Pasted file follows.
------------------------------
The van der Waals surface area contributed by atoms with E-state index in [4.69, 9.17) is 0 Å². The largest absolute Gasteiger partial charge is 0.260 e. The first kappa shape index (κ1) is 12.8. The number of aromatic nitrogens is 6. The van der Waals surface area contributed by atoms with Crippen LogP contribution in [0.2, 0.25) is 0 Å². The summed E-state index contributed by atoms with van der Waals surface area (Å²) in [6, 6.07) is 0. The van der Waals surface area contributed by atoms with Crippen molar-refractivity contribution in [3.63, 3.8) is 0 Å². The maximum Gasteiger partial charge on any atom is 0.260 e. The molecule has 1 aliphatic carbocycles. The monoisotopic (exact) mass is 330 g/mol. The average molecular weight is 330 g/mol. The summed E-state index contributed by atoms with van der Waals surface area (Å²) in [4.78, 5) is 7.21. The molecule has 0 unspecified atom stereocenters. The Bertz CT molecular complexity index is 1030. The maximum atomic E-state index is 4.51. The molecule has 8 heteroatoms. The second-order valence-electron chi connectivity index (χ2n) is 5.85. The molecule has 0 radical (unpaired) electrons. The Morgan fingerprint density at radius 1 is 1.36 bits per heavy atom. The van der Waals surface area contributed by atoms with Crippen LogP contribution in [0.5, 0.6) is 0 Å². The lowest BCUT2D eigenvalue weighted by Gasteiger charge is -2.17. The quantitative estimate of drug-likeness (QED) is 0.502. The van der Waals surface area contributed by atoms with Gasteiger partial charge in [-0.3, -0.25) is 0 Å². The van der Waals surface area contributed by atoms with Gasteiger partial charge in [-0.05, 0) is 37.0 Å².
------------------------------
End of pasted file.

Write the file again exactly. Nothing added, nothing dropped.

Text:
The van der Waals surface area contributed by atoms with E-state index in [4.69, 9.17) is 0 Å². The largest absolute Gasteiger partial charge is 0.260 e. The first kappa shape index (κ1) is 12.8. The number of aromatic nitrogens is 6. The van der Waals surface area contributed by atoms with Crippen LogP contribution in [0.2, 0.25) is 0 Å². The summed E-state index contributed by atoms with van der Waals surface area (Å²) in [6, 6.07) is 0. The van der Waals surface area contributed by atoms with Crippen molar-refractivity contribution in [3.63, 3.8) is 0 Å². The maximum Gasteiger partial charge on any atom is 0.260 e. The molecule has 1 aliphatic carbocycles. The monoisotopic (exact) mass is 330 g/mol. The average molecular weight is 330 g/mol. The summed E-state index contributed by atoms with van der Waals surface area (Å²) in [4.78, 5) is 7.21. The molecule has 0 unspecified atom stereocenters. The Bertz CT molecular complexity index is 1030. The maximum atomic E-state index is 4.51. The molecule has 8 heteroatoms. The second-order valence-electron chi connectivity index (χ2n) is 5.85. The molecule has 0 radical (unpaired) electrons. The Morgan fingerprint density at radius 1 is 1.36 bits per heavy atom. The van der Waals surface area contributed by atoms with Crippen LogP contribution in [0.5, 0.6) is 0 Å². The lowest BCUT2D eigenvalue weighted by Gasteiger charge is -2.17. The quantitative estimate of drug-likeness (QED) is 0.502. The van der Waals surface area contributed by atoms with Gasteiger partial charge in [-0.3, -0.25) is 0 Å². The van der Waals surface area contributed by atoms with Gasteiger partial charge in [-0.05, 0) is 37.0 Å².